City officials in Dadeville, Ala., will soon vote on an ordinance that could ban saggy pants, short shorts and miniskirts. Councilman Frank Goodman proposed the ban on sagging pants last month, according to the Alabama the Alabama Media Group. Fellow Council member Stephanie Kelley proposed adding attire for women to the ordinance, so that men wouldn’t be “singled out" in a recent council meeting, according to the Alexander City Outlook.
“My concern is it should be for everybody,” Kelley said during a council meeting last week. “I think for the girls, with these shorts up so high looking like under garments and dresses so short, I don’t want us to be showing favoritism.” In an interview with The Daily Beast, Goodman said he has pushed for a law banning saggy pants since 2008. The introduction of the ordinance was to encourage a sense of self-respect in the individuals who “slack” their pants, Goodman said.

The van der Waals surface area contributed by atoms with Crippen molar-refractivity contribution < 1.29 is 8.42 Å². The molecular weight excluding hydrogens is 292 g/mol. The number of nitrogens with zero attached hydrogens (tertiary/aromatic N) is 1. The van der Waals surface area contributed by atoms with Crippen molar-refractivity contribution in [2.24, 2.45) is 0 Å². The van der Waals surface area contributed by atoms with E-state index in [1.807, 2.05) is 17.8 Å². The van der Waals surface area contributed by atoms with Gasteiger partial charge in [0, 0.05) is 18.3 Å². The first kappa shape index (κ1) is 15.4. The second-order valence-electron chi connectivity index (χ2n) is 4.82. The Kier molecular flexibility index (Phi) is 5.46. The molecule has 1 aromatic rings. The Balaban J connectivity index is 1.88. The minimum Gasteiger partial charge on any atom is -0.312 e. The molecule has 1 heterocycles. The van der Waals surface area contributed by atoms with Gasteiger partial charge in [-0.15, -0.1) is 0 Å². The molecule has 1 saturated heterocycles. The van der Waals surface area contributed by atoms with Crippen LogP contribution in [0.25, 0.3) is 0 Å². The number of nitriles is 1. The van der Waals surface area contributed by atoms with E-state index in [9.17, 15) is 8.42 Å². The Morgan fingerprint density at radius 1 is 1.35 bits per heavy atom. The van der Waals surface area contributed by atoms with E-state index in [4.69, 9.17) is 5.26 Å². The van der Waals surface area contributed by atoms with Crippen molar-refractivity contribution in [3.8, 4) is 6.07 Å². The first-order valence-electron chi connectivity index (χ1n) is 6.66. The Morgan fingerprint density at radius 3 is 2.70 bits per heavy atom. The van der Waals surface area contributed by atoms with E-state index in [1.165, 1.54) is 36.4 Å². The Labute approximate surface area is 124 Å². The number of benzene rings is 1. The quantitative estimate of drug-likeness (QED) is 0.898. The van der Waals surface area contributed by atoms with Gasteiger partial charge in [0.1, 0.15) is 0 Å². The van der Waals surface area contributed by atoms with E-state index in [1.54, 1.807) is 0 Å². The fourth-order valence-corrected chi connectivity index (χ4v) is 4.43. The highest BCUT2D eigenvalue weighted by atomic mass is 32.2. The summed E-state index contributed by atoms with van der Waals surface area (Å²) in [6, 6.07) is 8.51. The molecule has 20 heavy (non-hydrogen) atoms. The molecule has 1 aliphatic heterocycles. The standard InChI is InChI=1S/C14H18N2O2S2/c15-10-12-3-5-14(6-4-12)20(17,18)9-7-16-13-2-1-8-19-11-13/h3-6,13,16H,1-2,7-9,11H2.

“I think it gives our younger generation the wrong impression of what is cool,” Goodman told The Daily Beast. “I prayed and asked God to show me what I should do, and the way I should go about it. What would God do? Did God go around doing this?” The issue of de-legalizing garments is not a new one. Several other cities across the country have considered or implemented such laws.
Hampton, Ga., city council members voted in the disorderly conduct statute in 2011 that applies to skin and underwear-exposing garments, according to television news station WGCL-TV, CBS-46. The fine for first-time offenders is $50, and the fine jumps to $200 for a second violation. Other banned saggy pants laws exist in Albany, Ga., and Jefferson Davis Parish, La., according to the Outlook.